Northern Harrier

(Circus hudsonius)

The Northern Harrier is distinctive from a long distance away: a slim, long-tailed hawk gliding low over a marsh or grassland, holding its wings in a V-shape and sporting a white patch at the base of its tail. Up close it has an owlish face that helps it hear mice and voles beneath the vegetation. Each gray-and-white male may mate with several females, which are larger and brown. These unusual raptors have a broad distribution across North America.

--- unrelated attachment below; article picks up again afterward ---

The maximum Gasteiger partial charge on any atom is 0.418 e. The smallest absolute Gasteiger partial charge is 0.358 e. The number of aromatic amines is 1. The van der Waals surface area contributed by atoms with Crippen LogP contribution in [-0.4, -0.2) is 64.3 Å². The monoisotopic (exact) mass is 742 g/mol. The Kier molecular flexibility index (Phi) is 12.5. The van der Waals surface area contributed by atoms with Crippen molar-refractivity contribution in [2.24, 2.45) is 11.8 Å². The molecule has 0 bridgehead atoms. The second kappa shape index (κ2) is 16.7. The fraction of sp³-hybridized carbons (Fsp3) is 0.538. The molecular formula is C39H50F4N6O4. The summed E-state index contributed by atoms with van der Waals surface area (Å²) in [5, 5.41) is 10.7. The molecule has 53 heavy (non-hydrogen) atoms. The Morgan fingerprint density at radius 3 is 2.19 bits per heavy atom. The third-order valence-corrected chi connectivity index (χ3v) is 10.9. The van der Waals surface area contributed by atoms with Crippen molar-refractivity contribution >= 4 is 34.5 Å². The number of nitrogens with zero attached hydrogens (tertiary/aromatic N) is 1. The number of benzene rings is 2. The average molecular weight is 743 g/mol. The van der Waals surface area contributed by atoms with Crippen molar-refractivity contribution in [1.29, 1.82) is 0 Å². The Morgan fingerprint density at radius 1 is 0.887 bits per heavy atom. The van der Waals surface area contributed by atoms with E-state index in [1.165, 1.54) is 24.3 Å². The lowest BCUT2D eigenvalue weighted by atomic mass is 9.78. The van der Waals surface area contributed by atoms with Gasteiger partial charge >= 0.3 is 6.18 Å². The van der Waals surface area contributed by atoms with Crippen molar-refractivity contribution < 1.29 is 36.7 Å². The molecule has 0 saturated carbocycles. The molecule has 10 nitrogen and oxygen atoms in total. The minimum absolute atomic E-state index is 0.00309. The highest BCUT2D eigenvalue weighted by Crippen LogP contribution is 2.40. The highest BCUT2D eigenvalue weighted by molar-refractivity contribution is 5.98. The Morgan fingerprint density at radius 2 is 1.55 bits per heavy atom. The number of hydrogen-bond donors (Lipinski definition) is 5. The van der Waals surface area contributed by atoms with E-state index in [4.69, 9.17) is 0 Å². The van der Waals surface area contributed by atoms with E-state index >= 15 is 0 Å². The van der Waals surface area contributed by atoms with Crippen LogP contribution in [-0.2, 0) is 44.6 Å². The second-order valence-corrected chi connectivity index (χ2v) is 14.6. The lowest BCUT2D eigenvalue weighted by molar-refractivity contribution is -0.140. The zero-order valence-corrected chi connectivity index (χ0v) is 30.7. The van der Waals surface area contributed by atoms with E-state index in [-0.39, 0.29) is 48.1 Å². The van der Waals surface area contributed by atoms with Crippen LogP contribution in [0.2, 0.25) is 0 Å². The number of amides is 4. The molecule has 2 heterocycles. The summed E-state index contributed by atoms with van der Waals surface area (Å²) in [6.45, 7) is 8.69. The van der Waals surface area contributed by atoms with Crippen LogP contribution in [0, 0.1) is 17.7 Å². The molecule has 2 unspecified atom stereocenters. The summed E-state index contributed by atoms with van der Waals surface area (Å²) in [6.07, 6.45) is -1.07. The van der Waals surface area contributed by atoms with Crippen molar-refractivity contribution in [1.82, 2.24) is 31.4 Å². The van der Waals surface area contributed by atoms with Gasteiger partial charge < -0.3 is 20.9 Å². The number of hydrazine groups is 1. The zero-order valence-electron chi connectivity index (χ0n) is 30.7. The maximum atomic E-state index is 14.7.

Northern Harriers are the most owl-like of hawks (though they’re not related to owls). They rely on hearing as well as vision to capture prey. The disk-shaped face looks and functions much like an owl’s, with stiff facial feathers helping to direct sound to the ears.

Information from the All About Birds website, www.allaboutbirds.org, © Cornell Lab of Ornithology.

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© 2020 by AJ Reinhart